August 22 marked the official start of the largest convention ever devoted to horror writer H.P. Lovecraft (1890-1937). Some 1,200 of his acolytes started arriving that day in his hometown of Providence, R.I., according to Niels-Viggo Hobbs, arch-director of the Lovecraft Arts & Sciences Council and the convention's host.

That afternoon S.T. Joshi, the world's leading Lovecraft scholar and one of the guests of honor, gave the keynote address at the First Baptist Church, where Lovecraft briefly went to Sunday school before deciding he preferred the gods of ancient Greece and Rome. At one point, Joshi's speech was interrupted by the playing of "Yes, We Have No Bananas" on the church organ. This was, in fact, part of the program. Decades before, Lovecraft himself had slipped into the church one day and attempted to play this popular song of his era, but, as he reported in a letter, without success because the organ was not "a self-starter."

The Lovecraft Arts & Sciences Council later bestowed the Robert Bloch Award--named for the author of Psycho who as a teenage fan corresponded with Lovecraft--on Joshi. Also announced was the S.T. Joshi Endowed Research Fellowship, established by the Aeroflex Foundation and Hippocampus Press to support research to be conducted at Brown University's John Hay Library, home to the world's largest collection of Lovecraft printed and manuscript materials.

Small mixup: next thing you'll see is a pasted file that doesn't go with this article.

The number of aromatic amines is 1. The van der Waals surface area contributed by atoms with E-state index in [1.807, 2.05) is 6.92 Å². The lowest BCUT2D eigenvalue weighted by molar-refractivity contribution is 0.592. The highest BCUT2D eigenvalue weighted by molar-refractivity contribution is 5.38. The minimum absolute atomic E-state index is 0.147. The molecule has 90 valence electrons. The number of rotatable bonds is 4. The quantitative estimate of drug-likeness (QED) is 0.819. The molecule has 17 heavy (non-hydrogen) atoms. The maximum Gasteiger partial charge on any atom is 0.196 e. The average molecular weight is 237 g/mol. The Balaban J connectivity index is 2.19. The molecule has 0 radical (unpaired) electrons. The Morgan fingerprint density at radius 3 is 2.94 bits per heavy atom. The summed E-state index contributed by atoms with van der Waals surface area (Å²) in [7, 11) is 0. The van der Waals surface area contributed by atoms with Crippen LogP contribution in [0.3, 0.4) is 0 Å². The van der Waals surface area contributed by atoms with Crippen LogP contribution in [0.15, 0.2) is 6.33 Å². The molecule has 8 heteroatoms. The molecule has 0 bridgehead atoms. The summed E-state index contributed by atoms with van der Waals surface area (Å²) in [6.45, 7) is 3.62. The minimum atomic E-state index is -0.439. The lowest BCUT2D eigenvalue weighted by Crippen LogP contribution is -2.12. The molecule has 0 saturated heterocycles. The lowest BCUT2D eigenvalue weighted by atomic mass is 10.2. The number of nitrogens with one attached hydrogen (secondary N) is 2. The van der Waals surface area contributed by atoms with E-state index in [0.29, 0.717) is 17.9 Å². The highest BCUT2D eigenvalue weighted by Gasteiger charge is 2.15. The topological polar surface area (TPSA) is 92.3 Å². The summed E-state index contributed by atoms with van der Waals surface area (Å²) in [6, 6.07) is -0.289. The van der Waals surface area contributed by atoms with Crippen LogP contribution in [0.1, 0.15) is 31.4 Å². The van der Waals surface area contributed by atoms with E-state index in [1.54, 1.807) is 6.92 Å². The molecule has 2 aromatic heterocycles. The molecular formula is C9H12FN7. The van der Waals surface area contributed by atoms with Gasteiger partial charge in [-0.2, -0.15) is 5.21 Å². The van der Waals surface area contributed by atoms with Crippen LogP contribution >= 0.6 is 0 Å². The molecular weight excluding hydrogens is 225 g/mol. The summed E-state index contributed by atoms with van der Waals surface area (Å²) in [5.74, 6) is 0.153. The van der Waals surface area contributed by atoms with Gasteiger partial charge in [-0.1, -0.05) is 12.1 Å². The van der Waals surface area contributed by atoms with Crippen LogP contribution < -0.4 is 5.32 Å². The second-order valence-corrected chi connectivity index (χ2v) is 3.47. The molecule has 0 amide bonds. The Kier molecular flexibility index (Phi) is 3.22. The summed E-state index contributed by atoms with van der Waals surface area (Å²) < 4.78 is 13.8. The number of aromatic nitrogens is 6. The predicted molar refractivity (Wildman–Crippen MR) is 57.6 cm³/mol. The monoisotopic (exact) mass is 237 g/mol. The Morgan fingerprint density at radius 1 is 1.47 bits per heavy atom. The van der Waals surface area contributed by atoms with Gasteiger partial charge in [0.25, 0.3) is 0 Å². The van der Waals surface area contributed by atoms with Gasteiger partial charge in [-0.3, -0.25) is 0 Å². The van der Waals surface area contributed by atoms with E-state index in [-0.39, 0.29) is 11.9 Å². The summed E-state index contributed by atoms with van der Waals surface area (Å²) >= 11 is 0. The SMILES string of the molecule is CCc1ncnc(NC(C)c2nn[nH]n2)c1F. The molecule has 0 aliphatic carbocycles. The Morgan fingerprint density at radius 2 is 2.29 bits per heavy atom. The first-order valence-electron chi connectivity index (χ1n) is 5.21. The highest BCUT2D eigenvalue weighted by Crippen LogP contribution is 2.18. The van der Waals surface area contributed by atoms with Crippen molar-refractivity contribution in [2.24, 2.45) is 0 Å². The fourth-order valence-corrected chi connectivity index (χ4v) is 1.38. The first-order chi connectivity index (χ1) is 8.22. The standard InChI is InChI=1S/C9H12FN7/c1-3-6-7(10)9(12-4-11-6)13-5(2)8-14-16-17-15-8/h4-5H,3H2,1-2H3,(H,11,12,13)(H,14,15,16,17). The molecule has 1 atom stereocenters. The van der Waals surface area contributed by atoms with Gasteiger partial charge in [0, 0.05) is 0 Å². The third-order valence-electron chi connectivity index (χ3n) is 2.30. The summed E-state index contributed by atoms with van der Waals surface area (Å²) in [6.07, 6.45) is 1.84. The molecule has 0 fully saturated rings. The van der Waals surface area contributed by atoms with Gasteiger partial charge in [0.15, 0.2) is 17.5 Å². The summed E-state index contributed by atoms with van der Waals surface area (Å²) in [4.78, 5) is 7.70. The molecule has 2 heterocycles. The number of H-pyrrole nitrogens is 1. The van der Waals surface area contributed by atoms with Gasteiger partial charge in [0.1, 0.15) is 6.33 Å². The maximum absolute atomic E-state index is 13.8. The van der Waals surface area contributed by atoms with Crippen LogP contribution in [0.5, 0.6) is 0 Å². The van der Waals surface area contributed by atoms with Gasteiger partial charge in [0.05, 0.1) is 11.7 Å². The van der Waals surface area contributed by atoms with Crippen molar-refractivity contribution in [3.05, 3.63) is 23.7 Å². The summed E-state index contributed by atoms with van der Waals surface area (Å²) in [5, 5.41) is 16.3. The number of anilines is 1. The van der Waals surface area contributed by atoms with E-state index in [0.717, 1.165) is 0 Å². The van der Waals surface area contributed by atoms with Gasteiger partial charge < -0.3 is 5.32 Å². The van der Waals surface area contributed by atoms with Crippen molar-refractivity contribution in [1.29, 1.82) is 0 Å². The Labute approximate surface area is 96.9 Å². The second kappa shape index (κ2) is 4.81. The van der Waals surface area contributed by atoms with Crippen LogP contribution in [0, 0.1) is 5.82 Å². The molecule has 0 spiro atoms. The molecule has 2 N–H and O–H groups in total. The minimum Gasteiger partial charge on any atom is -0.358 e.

Other guests of honor included Robert M. Price, founder of the legendary zine Crypt of Cthulhu; filmmaker Stuart Gordon, of Re-Animator fame; and horror writers Laird Barron and Caitlin R. Kiernan. Among the panelists discussing Lovecraft's life and work over the course of the weekend were such notable experts as Kenneth W. Faig, Jr., Steven J. Mariconda, Jason C. Eckhardt, and Scott Connors. A relative newcomer to this group was Les Klinger, compiler of The New Annotated Sherlock Holmes and The New Annotated Dracula, who is preparing The New Annotated Lovecraft, to be published by W.W. Norton in October 2014.

In one major tribute to Lovecraft, a bust of the writer was unveiled at the Providence Atheneum, which also had an exhibit of Lovecraft materials from the John Hay Library. The intersection of Angell and Prospect streets on College Hill, the East Side neighborhood full of colonial-era houses that was so dear to Lovecraft, was recently named Lovecraft Square.